But there are other examples of “feds know best” — and not only Democrats are guilty. Here are three from this week’s headlines.

First were the White House’s continuing attacks on Fox News. “Not really a news station” is how it was put by White House adviser David Axelrod, who is fast becoming exactly the kind of figure the left hated in Karl Rove.

It’s telling that the Obama administration hasn’t marshaled any evidence for its claim beyond pointing to the shows of Glenn Beck and Sean Hannity, which are expressly opinion content. This is just as absurd as saying the Washington Post isn’t a news organization because it publishes opinion columns by Eugene Robinson and …

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Obama and ‘the Chicago way’

My former colleague Kim Strassel provides an excellent summary of the Obama administration’s hope and change bare-knuckle politics, complete with quotes from “The Untouchables.”

What makes these efforts notable is that they are not the lashing out of a frustrated political operation. They are calculated campaigns, designed to create bogeymen, to divide the opposition, to frighten players into compliance. The White House sees a once-in-a-generation opportunity on health care and climate. It is obsessed with winning these near-term battles, and will take no prisoners. It knows that CEOs are easily intimidated and (Fox News ratings aside) it is getting some of its way. Besides, roughing up conservatives gives the liberal blogosphere something to write about besides Guantanamo.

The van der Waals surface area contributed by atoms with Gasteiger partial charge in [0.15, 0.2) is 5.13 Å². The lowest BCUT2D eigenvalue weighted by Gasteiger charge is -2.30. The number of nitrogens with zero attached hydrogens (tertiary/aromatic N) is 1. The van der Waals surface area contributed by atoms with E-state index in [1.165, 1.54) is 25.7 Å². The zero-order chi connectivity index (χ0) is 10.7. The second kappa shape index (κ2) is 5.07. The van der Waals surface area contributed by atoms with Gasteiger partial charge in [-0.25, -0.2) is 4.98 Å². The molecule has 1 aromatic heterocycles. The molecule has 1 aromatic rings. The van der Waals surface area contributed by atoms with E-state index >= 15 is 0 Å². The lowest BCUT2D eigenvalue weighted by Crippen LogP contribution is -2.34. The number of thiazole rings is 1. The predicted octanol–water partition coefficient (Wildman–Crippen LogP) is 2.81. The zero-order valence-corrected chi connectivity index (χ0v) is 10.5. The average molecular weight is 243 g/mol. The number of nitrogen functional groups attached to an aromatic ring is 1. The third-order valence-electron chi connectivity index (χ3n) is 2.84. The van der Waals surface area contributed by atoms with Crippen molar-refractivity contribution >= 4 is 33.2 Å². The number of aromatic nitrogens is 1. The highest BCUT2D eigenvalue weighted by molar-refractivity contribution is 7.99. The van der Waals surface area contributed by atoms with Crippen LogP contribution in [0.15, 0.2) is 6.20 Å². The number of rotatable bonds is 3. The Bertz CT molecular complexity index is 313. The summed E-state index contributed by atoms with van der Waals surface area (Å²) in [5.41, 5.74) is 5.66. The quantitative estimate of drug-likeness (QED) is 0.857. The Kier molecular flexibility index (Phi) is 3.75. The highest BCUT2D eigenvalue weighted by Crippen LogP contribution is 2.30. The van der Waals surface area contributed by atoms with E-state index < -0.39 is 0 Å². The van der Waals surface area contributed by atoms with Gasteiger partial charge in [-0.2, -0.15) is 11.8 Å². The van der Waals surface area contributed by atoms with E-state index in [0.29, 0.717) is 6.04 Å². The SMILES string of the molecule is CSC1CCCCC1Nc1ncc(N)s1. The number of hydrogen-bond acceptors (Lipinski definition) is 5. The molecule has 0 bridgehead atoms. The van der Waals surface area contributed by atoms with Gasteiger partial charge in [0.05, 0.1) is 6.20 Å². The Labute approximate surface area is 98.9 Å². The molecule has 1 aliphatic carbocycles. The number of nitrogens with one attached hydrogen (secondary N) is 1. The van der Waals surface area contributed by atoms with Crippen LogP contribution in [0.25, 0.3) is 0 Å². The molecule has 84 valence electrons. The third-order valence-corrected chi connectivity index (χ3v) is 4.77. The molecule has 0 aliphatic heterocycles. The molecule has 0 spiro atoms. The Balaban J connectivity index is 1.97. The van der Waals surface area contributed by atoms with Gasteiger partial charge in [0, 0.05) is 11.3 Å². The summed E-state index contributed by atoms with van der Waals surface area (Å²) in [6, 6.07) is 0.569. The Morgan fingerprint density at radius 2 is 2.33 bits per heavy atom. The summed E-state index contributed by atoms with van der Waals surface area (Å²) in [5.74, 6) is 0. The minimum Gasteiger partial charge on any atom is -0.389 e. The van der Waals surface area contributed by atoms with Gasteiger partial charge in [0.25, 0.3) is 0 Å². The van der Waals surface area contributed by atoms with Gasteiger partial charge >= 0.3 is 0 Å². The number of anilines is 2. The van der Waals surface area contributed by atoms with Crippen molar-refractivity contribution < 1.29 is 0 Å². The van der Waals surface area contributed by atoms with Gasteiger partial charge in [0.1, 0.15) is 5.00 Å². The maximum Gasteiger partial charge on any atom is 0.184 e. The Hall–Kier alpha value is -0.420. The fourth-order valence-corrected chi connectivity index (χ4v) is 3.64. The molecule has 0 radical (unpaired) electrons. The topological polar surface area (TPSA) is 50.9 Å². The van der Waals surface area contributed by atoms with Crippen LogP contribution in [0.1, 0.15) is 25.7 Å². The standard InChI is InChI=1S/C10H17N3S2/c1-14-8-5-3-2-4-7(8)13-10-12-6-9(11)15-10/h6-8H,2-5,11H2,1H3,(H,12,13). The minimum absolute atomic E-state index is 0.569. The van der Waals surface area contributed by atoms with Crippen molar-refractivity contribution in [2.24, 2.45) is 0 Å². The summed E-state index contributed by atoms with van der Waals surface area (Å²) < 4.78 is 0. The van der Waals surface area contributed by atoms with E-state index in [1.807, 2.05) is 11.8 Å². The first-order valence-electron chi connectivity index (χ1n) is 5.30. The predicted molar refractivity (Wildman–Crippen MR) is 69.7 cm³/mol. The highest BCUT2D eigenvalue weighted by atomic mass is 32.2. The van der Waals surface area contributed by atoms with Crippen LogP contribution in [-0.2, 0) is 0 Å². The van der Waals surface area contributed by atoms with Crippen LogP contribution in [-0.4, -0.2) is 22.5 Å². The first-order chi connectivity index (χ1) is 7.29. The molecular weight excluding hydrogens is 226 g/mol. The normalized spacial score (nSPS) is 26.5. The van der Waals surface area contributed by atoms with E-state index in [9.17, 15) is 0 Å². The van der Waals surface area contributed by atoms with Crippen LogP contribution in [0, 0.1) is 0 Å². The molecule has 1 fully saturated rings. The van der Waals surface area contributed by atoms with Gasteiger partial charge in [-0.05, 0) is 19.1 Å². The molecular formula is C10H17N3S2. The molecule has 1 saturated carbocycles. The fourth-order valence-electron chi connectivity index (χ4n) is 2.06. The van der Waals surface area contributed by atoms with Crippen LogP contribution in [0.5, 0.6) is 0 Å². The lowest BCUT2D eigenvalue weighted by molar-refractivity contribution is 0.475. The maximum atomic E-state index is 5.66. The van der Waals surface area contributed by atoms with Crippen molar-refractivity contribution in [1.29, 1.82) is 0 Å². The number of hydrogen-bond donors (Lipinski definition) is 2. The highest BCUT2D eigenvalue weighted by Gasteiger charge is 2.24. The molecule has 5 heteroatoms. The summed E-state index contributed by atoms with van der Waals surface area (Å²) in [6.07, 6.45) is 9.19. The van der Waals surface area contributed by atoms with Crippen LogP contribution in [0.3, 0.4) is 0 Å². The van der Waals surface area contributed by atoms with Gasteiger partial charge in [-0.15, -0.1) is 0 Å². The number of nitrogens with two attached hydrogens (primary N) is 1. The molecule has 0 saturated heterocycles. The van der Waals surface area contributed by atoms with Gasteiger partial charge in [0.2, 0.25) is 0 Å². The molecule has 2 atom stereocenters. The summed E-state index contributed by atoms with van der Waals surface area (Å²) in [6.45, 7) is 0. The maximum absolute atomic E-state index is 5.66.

Victory on these issues, if it comes, will exact a heavy price over the next three years. And if it doesn’t come? The list of those injured along the way — Republicans but also moderate Democrats, …

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Who will have it ruff with global warming?

Global warming goes to after the dogs:

Victoria University professors Brenda and Robert Vale, architects who specialise in sustainable living, say pet owners should swap cats and dogs for creatures they can eat, such as chickens or rabbits, in their provocative new book Time to Eat the Dog: The real guide to sustainable living.

Time to short Pets.com stock again.

(Hat tip: InstaPundit)

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Help Atlanta by looking beyond I-285